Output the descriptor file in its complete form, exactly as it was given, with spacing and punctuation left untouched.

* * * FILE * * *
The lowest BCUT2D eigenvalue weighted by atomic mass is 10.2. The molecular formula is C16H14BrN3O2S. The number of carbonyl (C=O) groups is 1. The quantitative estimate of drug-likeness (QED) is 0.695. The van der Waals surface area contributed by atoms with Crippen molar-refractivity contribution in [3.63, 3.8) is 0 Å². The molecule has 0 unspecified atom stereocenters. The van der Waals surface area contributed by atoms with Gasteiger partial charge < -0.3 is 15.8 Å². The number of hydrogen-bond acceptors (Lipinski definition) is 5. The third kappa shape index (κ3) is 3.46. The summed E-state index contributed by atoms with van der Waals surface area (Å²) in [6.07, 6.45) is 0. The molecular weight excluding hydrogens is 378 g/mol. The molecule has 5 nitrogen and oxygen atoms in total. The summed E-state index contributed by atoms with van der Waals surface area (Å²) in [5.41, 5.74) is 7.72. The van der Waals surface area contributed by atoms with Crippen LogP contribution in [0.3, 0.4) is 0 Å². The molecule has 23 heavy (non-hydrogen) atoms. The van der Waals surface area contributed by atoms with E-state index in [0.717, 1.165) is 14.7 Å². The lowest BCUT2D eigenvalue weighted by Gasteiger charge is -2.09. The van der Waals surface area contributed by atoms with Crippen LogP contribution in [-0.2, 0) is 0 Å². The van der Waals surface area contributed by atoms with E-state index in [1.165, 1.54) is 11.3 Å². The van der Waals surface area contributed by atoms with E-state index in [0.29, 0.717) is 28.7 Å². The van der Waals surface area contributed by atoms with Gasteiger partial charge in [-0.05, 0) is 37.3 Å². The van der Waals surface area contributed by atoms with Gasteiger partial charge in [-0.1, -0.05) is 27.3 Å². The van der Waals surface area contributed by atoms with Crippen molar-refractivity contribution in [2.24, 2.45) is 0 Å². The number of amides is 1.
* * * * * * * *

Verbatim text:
The lowest BCUT2D eigenvalue weighted by atomic mass is 10.2. The molecular formula is C16H14BrN3O2S. The number of carbonyl (C=O) groups is 1. The quantitative estimate of drug-likeness (QED) is 0.695. The van der Waals surface area contributed by atoms with Crippen molar-refractivity contribution in [3.63, 3.8) is 0 Å². The molecule has 0 unspecified atom stereocenters. The van der Waals surface area contributed by atoms with Gasteiger partial charge < -0.3 is 15.8 Å². The number of hydrogen-bond acceptors (Lipinski definition) is 5. The third kappa shape index (κ3) is 3.46. The summed E-state index contributed by atoms with van der Waals surface area (Å²) in [6.07, 6.45) is 0. The molecular weight excluding hydrogens is 378 g/mol. The molecule has 5 nitrogen and oxygen atoms in total. The summed E-state index contributed by atoms with van der Waals surface area (Å²) in [5.41, 5.74) is 7.72. The van der Waals surface area contributed by atoms with Crippen LogP contribution in [0.3, 0.4) is 0 Å². The molecule has 23 heavy (non-hydrogen) atoms. The van der Waals surface area contributed by atoms with E-state index in [0.717, 1.165) is 14.7 Å². The lowest BCUT2D eigenvalue weighted by Gasteiger charge is -2.09. The van der Waals surface area contributed by atoms with Crippen LogP contribution in [-0.2, 0) is 0 Å². The van der Waals surface area contributed by atoms with E-state index in [1.165, 1.54) is 11.3 Å². The van der Waals surface area contributed by atoms with E-state index in [0.29, 0.717) is 28.7 Å². The van der Waals surface area contributed by atoms with Gasteiger partial charge in [-0.05, 0) is 37.3 Å². The van der Waals surface area contributed by atoms with Gasteiger partial charge in [-0.1, -0.05) is 27.3 Å². The van der Waals surface area contributed by atoms with Crippen molar-refractivity contribution in [2.24, 2.45) is 0 Å². The number of amides is 1.